It was claimed that twelve of the images, which allegedly showed women’s intimates clothed, were taken by female officers from Merseyside police.
A group chat in which photos of female police officers were shared was conducted by a police sergeant, according to a new report.
The WhatsApp group – Title “Would you / Wouldn’t you”The alleged images included dozens of photos of Merseyside Police officers, and other staff members.
It was claimed that the women were photographed performing their duties.
Some photos showed the backs and crotch of policewomen, according to the Liverpool Echo reports.
According to some reports, 12 female officers were pictured as part of the group.
The chat host sergeant, who is believed to be married with children, has not been suspended. He is still working, though on restricted duties.
Merseyside Police confirmed the holding of a misconduct hearing to investigate the behaviour of two officers. The date was not yet set and it said that it could not comment on details of the case during the ongoing proceedings.
Both officers were confirmed by the force to be on restricted duty while disciplinary procedures are in place.
Many officers were disgusted by the news and angry at the long time it took to resolve their disciplinary issues, according to the ECHO report.
During another investigation into the officer accused of violating Covid restrictions, the WhatsApp messages were discovered. This probe saw the Professional Standards Department of the force examine his phone.
The ECHO was informed by a source who knew the facts: “He had set this group up, as far as I’m aware there have been 12 female officers identified. He was taking photos his female colleagues bending over and things, and comparing them to each other.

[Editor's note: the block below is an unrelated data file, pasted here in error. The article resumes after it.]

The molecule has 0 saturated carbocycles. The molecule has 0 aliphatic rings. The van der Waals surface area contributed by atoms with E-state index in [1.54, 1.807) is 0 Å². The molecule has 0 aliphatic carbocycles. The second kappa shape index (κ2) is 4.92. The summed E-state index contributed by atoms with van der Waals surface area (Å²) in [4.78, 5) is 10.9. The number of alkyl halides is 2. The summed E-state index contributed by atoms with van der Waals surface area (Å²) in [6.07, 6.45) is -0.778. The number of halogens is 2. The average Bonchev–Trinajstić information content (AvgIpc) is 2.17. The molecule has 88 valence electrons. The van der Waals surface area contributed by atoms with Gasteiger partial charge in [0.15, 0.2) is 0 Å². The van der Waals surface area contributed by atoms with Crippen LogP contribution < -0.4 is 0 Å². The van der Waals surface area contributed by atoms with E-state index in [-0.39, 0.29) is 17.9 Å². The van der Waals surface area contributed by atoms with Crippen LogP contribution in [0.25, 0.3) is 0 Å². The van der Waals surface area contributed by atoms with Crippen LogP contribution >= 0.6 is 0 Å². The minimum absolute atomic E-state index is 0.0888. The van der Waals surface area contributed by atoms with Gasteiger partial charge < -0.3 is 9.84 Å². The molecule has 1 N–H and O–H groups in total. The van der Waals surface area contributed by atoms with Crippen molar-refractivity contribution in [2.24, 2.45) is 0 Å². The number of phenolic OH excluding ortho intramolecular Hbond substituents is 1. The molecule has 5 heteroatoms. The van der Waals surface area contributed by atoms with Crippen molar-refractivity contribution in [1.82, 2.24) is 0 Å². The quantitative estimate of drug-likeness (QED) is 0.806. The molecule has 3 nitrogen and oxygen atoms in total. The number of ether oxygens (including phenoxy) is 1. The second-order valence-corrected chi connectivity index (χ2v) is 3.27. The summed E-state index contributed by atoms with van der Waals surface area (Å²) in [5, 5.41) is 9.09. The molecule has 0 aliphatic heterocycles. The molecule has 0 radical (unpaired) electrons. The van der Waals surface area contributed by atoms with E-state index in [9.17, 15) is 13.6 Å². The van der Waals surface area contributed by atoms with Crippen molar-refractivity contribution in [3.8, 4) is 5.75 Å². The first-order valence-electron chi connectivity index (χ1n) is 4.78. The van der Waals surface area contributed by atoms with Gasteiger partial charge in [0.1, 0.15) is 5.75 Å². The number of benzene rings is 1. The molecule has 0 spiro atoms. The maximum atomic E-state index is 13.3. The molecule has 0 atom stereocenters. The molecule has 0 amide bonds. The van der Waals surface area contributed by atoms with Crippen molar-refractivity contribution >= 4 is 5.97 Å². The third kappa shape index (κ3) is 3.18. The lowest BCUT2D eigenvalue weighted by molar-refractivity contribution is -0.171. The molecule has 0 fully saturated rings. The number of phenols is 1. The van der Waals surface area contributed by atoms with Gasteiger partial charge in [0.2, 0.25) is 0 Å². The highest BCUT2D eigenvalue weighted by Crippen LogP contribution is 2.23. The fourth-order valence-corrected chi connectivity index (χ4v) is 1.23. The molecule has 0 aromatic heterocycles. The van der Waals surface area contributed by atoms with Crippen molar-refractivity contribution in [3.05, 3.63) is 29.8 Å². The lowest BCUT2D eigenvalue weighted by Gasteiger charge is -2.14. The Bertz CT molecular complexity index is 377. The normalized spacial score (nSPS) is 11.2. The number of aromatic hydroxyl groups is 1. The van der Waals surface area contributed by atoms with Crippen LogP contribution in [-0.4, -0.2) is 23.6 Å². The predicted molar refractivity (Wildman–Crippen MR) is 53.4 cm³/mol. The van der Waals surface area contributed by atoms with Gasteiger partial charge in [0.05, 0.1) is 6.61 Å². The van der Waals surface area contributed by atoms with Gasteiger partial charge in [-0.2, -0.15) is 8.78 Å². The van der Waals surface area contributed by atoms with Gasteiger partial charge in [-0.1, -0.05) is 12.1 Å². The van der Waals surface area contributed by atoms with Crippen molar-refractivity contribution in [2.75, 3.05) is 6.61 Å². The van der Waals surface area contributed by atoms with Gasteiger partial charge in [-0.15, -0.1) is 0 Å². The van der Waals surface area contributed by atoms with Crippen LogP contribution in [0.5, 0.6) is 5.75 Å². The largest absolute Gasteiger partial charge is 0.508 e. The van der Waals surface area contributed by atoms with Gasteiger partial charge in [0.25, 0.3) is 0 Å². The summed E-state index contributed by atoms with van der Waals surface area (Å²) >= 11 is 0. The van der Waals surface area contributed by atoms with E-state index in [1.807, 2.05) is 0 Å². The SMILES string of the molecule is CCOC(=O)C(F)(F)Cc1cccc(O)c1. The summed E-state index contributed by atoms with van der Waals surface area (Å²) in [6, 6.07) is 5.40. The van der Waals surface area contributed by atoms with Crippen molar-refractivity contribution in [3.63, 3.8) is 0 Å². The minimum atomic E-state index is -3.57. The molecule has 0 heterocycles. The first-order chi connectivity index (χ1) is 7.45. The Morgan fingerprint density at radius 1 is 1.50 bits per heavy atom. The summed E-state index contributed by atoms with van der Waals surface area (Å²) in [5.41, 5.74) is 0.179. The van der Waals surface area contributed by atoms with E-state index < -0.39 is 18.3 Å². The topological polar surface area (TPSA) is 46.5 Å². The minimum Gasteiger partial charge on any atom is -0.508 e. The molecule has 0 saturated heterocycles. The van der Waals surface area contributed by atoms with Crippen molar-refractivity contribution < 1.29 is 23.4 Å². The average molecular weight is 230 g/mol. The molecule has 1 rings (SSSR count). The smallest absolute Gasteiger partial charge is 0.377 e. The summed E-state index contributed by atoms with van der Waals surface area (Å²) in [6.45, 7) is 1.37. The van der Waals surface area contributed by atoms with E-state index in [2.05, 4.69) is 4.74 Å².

“The group contained over 100 photos. It’s quite disgusting.”
The case comes at a time when there is increased scrutiny on the culture within policing nationally, flowing from the murder of Sarah Everard by serving Metropolitan Police officer Wayne Couzens, on March 3, 2021. There have been several other scandals involving misogyny in the Met since that case.
According to a recent Freedom of Information request in Merseyside Police, between April 2018 and December 2020, eight officers were hit with allegations of “Unprofessional and unsuitable” use of social media, including one who received a final written warning.
Detective Superintendent Mark Baker, from the force’s Professional Standards Department, told the ECHO: “Our officers and staff must meet the highest standards. The Professional Standards Team is committed in holding those who do not comply with those standards accountable.
“All of our officers should recognise the unique position we hold in maintaining law and order, and that to keep the trust and confidence of our communities we must uphold the highest standards of behaviour ourselves at all times.
“Merseyside police is aware that the public has high expectations of its officers. We will investigate any misconduct and take appropriate action.
“The overwhelming majority of our staff understand the need for integrity and high standards and provide the public with an exception service day in and day out and we have processes in place so that officers and staff are able to confidentially report to us if a colleague does not adhere to the standards expected.”